Yoga may have become achingly fashionable and a multi-billion dollar business in the West but in India the ancient Hindu tradition enjoys a status akin to everyone’s favourite uncle – much-loved but severely neglected, always in the background rarely acknowledged.
It’s a status that the India’s newly-appointed yoga minister Shripad Yesso Naik has been charged with changing.
Mr Naik, the former Tourism minister, was appointed by yoga-loving Prime Minister Narendra Modi to head the newly designated ‘Aayush’ ministry which will be responsible for promoting traditional medicines and practices such as Ayurveda, Yoga and Naturopathy.
In his first big interview, Mr Naik said he was determined to reclaim Yoga from the West and criticized his countrymen for ignoring their heritage.
“There is little doubt about yoga being an Indian art form,” said Mr Naik, a former tourism minister. “We’re trying to establish to the world that it’s ours”, Mr Naik said.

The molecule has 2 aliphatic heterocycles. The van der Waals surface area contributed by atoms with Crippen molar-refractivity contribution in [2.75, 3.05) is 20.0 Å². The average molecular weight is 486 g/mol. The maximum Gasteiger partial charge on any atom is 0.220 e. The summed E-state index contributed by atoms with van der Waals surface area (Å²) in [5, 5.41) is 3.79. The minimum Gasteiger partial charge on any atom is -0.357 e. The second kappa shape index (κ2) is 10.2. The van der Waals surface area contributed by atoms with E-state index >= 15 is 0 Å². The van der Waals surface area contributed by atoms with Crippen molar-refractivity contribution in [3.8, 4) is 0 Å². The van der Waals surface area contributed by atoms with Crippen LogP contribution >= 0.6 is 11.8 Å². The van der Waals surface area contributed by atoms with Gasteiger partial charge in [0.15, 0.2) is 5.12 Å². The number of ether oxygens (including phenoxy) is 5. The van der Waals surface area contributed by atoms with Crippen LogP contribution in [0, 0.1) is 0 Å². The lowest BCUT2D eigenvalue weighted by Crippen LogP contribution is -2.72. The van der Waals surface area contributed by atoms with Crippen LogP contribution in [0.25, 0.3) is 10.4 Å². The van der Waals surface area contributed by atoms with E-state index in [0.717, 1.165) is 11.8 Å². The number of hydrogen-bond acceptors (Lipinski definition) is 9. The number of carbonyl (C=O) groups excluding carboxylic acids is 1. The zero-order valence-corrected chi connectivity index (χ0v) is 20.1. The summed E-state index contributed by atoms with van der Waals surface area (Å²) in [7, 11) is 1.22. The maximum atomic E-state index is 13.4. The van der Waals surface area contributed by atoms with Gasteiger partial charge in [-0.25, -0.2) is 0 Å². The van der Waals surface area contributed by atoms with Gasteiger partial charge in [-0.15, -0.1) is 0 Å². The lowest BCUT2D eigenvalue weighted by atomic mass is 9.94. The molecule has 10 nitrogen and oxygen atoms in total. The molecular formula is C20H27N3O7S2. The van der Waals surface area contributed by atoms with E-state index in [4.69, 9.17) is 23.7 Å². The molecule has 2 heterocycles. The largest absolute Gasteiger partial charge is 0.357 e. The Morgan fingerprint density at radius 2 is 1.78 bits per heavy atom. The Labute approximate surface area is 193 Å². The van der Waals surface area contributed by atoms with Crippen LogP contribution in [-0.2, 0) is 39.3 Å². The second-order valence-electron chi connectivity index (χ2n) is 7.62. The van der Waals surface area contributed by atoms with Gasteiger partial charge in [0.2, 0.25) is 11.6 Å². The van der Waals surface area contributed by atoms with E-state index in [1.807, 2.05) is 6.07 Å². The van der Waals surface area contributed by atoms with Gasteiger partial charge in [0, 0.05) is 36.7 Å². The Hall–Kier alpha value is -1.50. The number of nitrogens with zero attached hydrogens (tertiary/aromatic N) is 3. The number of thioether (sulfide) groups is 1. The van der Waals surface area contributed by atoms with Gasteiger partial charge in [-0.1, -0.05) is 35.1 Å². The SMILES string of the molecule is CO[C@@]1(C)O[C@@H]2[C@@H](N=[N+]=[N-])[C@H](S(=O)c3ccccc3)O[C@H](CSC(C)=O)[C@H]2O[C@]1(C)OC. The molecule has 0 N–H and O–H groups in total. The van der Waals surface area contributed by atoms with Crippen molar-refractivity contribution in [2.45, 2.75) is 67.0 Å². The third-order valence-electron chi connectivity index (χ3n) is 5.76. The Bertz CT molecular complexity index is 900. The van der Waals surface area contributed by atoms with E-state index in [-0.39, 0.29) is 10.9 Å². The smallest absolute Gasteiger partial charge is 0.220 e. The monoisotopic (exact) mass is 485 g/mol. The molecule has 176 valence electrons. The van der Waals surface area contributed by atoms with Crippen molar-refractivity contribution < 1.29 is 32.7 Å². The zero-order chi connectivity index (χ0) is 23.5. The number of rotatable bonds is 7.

“After the British came to India, they suppressed Indian medicine and tried to foist Western medicine on us – that’s why traditional medicine could not be promoted”, he added.
Mr Naik’s appointment is the latest effort by Mr Modi, a vegetarian who wakes up at 5 am to meditate and practice yoga, to promote a healthier lifestyle.
Among other plans is one to introduce yoga into all parts of public life, including hundreds of thousands of schools, hospitals and police academies.
The Indian government is also planning to propose to give yoga a “geographical indication” at the United Nations – a move that will give yoga the same status as bubbly from the French region of Champagne and Parmesan cheese from Parma, Italy.
The UN will consider the proposal on Dec 10.